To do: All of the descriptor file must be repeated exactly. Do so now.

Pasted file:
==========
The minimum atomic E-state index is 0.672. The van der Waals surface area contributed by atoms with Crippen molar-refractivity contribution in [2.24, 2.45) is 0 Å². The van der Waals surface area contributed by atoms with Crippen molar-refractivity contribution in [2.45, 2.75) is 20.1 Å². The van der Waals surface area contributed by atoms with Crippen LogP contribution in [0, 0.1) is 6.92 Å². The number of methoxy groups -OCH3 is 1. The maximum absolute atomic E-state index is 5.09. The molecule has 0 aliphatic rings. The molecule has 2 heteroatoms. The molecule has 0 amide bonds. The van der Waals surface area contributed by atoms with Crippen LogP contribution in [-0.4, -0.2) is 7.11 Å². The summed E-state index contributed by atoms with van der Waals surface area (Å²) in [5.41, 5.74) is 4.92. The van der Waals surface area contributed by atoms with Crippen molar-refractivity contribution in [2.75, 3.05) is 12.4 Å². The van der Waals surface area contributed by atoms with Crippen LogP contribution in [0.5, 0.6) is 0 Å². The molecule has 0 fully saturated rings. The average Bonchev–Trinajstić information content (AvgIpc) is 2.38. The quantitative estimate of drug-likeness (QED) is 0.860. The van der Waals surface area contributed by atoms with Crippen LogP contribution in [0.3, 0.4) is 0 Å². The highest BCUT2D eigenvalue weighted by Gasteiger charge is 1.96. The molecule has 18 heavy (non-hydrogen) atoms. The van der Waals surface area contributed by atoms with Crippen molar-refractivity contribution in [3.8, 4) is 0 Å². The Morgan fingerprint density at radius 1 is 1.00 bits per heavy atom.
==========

The minimum atomic E-state index is 0.672. The van der Waals surface area contributed by atoms with Crippen molar-refractivity contribution in [2.24, 2.45) is 0 Å². The van der Waals surface area contributed by atoms with Crippen molar-refractivity contribution in [2.45, 2.75) is 20.1 Å². The van der Waals surface area contributed by atoms with Crippen LogP contribution in [0, 0.1) is 6.92 Å². The number of methoxy groups -OCH3 is 1. The maximum absolute atomic E-state index is 5.09. The molecule has 0 aliphatic rings. The molecule has 2 heteroatoms. The molecule has 0 amide bonds. The van der Waals surface area contributed by atoms with Crippen LogP contribution in [-0.4, -0.2) is 7.11 Å². The summed E-state index contributed by atoms with van der Waals surface area (Å²) in [5.41, 5.74) is 4.92. The van der Waals surface area contributed by atoms with Crippen molar-refractivity contribution in [2.75, 3.05) is 12.4 Å². The van der Waals surface area contributed by atoms with Crippen LogP contribution in [0.5, 0.6) is 0 Å². The molecule has 0 fully saturated rings. The average Bonchev–Trinajstić information content (AvgIpc) is 2.38. The quantitative estimate of drug-likeness (QED) is 0.860. The van der Waals surface area contributed by atoms with Crippen LogP contribution in [0.3, 0.4) is 0 Å². The highest BCUT2D eigenvalue weighted by Gasteiger charge is 1.96. The molecule has 18 heavy (non-hydrogen) atoms. The van der Waals surface area contributed by atoms with Crippen molar-refractivity contribution in [3.8, 4) is 0 Å². The Morgan fingerprint density at radius 1 is 1.00 bits per heavy atom.